On the banks of the River Danube is a sign with the letter D in a wavy logo, signalling a boat stop. The Blue Danube is an unromantic greenish-brown much of the time, but just as pretty as when the composer Johann Strauss immortalised it. The Hungarian language seems unfathomable for anyone not born to it – it is one of the most difficult in the world to learn, a guide boasted – but figures are figures, and I figured out that a boat would chug along in 13 minutes. There was just enough time to photograph the spectacular Houses of Parliament (the world’s third-largest) and its guards, who would look more fierce if they ditched the sexy sunglasses. I enjoyed the famous Danube for free when the boat set off 13 minutes later, because of an all-encompassing ticket that let me hop between underground trains, trams, buses and boats for a week-long bargain of R242. For many years, Hungary was a place nobody wanted to visit. The Soviet Union, which "liberated it" after World War 2, imposed a...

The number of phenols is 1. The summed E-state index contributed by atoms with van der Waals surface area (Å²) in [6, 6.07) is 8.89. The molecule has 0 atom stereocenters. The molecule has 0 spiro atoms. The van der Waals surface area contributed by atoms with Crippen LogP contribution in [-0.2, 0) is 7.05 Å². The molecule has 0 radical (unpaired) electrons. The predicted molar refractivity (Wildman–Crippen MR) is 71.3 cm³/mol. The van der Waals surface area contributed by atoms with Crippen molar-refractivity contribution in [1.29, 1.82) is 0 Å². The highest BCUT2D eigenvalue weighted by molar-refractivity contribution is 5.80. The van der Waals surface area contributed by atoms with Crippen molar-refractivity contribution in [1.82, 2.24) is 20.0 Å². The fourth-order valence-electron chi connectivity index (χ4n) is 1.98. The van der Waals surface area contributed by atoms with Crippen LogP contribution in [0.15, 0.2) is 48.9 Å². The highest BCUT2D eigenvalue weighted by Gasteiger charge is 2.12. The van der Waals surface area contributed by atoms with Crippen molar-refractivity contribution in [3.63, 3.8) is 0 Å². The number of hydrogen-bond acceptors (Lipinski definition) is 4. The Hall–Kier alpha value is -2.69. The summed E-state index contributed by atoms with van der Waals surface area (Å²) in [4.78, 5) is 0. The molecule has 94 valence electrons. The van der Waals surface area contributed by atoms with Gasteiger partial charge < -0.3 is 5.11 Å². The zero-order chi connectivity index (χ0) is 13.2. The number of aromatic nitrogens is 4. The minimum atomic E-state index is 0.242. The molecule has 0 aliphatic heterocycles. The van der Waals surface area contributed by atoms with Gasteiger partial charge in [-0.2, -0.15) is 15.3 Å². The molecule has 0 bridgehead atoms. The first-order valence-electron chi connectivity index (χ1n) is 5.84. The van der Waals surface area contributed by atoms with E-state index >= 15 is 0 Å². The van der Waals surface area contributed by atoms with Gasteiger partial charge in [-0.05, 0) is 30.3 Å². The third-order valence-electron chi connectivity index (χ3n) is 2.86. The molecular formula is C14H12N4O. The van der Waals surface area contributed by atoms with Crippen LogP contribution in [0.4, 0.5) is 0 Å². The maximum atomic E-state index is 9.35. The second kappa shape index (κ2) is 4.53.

BL Premium

This article is reserved for our subscribers.

A subscription helps you enjoy the best of our business content every day along with benefits such as exclusive Financial Times articles, Morningstar financial data, and digital access to the Sunday Times and Times Select.

Already subscribed? Simply sign in below.



Questions or problems? Email helpdesk@businesslive.co.za or call 0860 52 52 00.